© 2019 by NYXO OVD

ABOUT SIMULATION

Mirko Daneluzzo

Downlpad PDF

About simulation: tools to explore the project

In science, the idea of “model” goes beyond the mere geometrical description of a given object : it’s the simplified representation of a system in a certain way, we can in fact assert it is the system status. The idea of a model has a lot to do with the setting up of the structure allowing us to analyse, and then understand, a long process along its own development. Simulation is a tool allowing the model analysis, a multidimensional (geometrical, metrical, temporal…) investigation, gathering forces combining them selves, for the final system creation.
Simulation has justified emerging phenomena, those who have been defined subset of a wide cooperative interactions universe, generating various synergies, as in nature as well as in human society.*1 We’ve been adopting instruments to better understand these phenomena, leaving behind a mentality where emergency could be a a inexplicable aspect, we simply had to accept with resignation.
We can now describe simulation as maths in action, allowing to understand how dynamic changes alternate in the relationships of cause and effect between the different parts of the whole concept. It’s possible to realise it’s importance by observing generative art : taking for example Marius Waltz’s or Toxi’s works there’s no way to get directly to the definitive design just by looking to their programs’ code : it’s somehow possible to notice some of the behaviours in there, but it must be seen in action to be better understood, caught in its own entirety.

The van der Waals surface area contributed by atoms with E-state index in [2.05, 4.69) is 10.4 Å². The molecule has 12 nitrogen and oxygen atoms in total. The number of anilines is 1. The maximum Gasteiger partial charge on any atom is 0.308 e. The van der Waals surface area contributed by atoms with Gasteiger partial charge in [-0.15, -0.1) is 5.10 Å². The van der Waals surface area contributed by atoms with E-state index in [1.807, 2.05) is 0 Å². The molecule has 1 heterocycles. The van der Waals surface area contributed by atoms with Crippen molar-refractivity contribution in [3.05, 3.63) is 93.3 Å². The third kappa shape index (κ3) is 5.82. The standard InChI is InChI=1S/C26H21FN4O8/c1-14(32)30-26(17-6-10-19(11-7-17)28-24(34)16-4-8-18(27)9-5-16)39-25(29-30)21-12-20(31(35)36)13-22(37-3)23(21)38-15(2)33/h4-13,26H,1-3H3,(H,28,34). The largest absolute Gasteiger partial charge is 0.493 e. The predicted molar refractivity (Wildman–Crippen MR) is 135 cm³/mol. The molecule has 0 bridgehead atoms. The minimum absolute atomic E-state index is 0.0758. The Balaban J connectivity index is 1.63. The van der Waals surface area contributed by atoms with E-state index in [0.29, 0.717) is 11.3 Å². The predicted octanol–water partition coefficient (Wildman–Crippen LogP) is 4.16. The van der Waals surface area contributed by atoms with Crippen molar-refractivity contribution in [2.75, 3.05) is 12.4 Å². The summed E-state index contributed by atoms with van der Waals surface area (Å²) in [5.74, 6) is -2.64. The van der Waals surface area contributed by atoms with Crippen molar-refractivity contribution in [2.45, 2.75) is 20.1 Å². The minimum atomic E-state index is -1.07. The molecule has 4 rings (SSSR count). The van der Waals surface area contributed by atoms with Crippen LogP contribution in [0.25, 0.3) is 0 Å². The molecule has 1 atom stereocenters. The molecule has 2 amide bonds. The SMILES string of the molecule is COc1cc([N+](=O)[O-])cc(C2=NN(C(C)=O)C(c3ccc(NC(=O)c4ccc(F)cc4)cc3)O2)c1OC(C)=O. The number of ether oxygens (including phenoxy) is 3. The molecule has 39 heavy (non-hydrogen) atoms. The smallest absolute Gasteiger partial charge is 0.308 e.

That’s what happens in nature too, where complexity is gradually reached : if we stop and think for example to DNA as source code and to environment as an interaction of forces affecting humans as system.
As we said, a given behaviour emerges from a system’s parts interaction, so this can be resumed in terms of abilities and properties. Abilities should be performed and usually considered as actions, as objects displacement thanks to the wheel’s rolling ability, for example.
Properties are inner aspects, instead, as the wheel’s being round. Properties and abilities exist as in a whole system as well as in sole parts : system’s abilities depend on its own properties, given by the single parts abilities’ interaction.
These two types are the base we use to define the system tendencies. Only a multitude can define a trend, in other words, a mass of interacting parts leaning toward the levelling off of the system in a status or another, according to inner abilities and their interactions.
Simulating tendencies allows structuring the “space of what is possible”, a space where to search for new configurations. That’s why simulation can be an effective tool for those into projects and a way to see differently.

Computation is a set of conditions to determine an outcome based on logical links, algorithms, protocols etc. As Terzidis says, computation is the base for the unclear and unknown intermediate processes exploration. For this reason and for its emulative nature, we can say computation can extend human intellect. *2